“Of course, just to complicate things, these explanations are not mutually exclusive. They can both be true. Furthermore, their relative impact can vary through time. For example, cheap value stocks might usually be cheap because they are riskier, but in the 1999–2000 technology bubble they were too cheap because investors were making errors.”
How Would We Know if Factors Stopped Working?
If factors are revealed in the data and we have a good explanation for why we would expect a premium for them going forward, this gives us confidence that they will continue to work.
But, what would it look like if they stopped working? How would we know it?
Again, Asness addresses this question. He makes the point that if these strategies were so popular now that you wouldn’t expect a premium going forward, it would show up in two ways:
- The historically observed spread between the cheap stocks and the expensive stocks would narrow (sticking with the value factor as the example).
- If a factor were too popular it would show up in the observed volatility of the strategy due to money flowing in and out of the strategy.
According to Asness, the data reveals neither.
Below is a graph of the Value Spread for stocks going back to the mid-fifties. What you should notice is that we are right about the historical average.
Asness put it like this:
The current level is almost exactly at the 60-year median. While the strategy might be more exciting to invest in at times like the peak in 1999–2000 or the milder but still famous growth stock frenzy of the late 1960s and early 1970s, one usually has to suffer greatly before those opportunities turn profitable! Anyway, fairly basic measures like these show little evidence of a strategy that’s recently been arbitraged away.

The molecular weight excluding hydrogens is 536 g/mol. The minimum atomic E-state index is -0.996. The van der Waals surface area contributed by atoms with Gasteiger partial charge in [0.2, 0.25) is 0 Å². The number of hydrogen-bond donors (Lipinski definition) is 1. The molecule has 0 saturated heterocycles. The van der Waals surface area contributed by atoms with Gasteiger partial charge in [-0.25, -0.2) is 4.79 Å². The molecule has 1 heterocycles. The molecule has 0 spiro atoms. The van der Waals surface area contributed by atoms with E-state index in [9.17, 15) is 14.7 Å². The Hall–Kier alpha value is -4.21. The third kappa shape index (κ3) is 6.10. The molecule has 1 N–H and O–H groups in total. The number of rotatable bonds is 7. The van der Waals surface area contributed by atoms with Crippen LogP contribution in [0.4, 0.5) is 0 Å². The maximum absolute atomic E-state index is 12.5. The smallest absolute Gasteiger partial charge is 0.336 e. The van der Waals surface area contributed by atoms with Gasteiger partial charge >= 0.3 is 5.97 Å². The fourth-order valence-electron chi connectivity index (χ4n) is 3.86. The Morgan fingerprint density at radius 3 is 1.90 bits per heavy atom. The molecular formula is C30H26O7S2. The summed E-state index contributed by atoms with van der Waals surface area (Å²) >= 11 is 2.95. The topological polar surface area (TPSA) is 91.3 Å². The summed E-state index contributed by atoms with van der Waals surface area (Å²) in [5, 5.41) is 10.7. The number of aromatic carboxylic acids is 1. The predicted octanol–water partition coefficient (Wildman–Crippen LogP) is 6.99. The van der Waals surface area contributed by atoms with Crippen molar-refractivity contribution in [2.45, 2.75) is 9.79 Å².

And, as it relates to volatility the conclusion is the same—there is little evidence that popularity is driving an increase in volatility.
A Few Final Points
Lastly, Asness sums up his article with a few final points.
- While money has been moving into systematic, factor investing, it has to come from somewhere. To the extent that it’s coming from traditional higher-cost, stock-picking funds with a value bias already this is not really new money devoted to value investing. Just a different (i.e., superior) form of value investing.
- Next, he doesn’t buy the story that these factors are actually “known” or at least fully believed. He states, “We encounter skeptics every day who find that these strategies are too simple, leave out too much (how can anything work without the judgment of a skilled stock picker?) or are just too naïve to be effective.”
- And lastly to those saying these strategies will get arbitraged away he writes, “In truth, it’s unlikely that even real arbitrage opportunities — let alone attractive expected returns (an expected return is not an arbitrage as it sometimes loses!) — get fully closed” due to several academically discussed limits to arbitrage.
Factor investing has worked in the past and for the reasons outlined above, we think it will continue to provide a premium going forward. However, this premium will only be realized by those investors deliberate and patient enough to stick with their strategy over time.
As Charlie Munger suggested, just because something is straightforward and understood doesn’t mean it stops working.
For those unaware, Charlie Munger is the vice chairman of Berkshire Hathaway and Warren Buffett’s right-hand man.
As measured by the book-to-price ratio of the cheapest third of US stocks compared to the most expensive third of US stocks.